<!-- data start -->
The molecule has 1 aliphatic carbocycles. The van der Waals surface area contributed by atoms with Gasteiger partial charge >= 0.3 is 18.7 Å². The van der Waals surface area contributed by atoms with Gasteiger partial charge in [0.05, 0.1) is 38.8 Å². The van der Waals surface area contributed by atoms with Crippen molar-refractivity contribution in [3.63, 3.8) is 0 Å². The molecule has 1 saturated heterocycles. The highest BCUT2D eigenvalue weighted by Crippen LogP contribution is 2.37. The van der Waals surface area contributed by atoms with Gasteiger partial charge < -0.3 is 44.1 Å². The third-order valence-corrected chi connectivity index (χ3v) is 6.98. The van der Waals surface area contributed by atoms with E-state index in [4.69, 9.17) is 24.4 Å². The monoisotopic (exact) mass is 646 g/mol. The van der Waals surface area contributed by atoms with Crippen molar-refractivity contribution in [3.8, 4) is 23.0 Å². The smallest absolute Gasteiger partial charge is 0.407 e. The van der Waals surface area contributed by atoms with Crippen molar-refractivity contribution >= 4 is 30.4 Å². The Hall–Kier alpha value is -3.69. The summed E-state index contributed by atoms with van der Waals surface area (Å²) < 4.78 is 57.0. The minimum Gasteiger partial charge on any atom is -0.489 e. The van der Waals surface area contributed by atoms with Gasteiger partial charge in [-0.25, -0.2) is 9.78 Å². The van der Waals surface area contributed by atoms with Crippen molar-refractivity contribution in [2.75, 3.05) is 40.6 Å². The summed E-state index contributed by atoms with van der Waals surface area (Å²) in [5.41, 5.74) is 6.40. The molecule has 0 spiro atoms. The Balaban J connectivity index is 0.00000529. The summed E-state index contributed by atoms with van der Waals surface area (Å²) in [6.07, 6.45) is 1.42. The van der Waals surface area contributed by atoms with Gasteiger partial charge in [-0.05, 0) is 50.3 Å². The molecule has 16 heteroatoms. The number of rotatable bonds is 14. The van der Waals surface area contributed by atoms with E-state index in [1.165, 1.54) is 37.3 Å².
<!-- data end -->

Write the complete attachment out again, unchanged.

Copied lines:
The molecule has 1 aliphatic carbocycles. The van der Waals surface area contributed by atoms with Gasteiger partial charge >= 0.3 is 18.7 Å². The van der Waals surface area contributed by atoms with Gasteiger partial charge in [0.05, 0.1) is 38.8 Å². The van der Waals surface area contributed by atoms with Crippen molar-refractivity contribution in [3.63, 3.8) is 0 Å². The molecule has 1 saturated heterocycles. The highest BCUT2D eigenvalue weighted by Crippen LogP contribution is 2.37. The van der Waals surface area contributed by atoms with Gasteiger partial charge < -0.3 is 44.1 Å². The third-order valence-corrected chi connectivity index (χ3v) is 6.98. The van der Waals surface area contributed by atoms with E-state index in [4.69, 9.17) is 24.4 Å². The monoisotopic (exact) mass is 646 g/mol. The van der Waals surface area contributed by atoms with Crippen molar-refractivity contribution in [3.8, 4) is 23.0 Å². The smallest absolute Gasteiger partial charge is 0.407 e. The van der Waals surface area contributed by atoms with Crippen molar-refractivity contribution >= 4 is 30.4 Å². The Hall–Kier alpha value is -3.69. The summed E-state index contributed by atoms with van der Waals surface area (Å²) < 4.78 is 57.0. The minimum Gasteiger partial charge on any atom is -0.489 e. The van der Waals surface area contributed by atoms with Gasteiger partial charge in [-0.25, -0.2) is 9.78 Å². The van der Waals surface area contributed by atoms with Crippen molar-refractivity contribution in [2.75, 3.05) is 40.6 Å². The summed E-state index contributed by atoms with van der Waals surface area (Å²) in [5.41, 5.74) is 6.40. The molecule has 0 spiro atoms. The Balaban J connectivity index is 0.00000529. The summed E-state index contributed by atoms with van der Waals surface area (Å²) in [6.07, 6.45) is 1.42. The van der Waals surface area contributed by atoms with Gasteiger partial charge in [-0.05, 0) is 50.3 Å². The molecule has 16 heteroatoms. The number of rotatable bonds is 14. The van der Waals surface area contributed by atoms with E-state index in [1.165, 1.54) is 37.3 Å².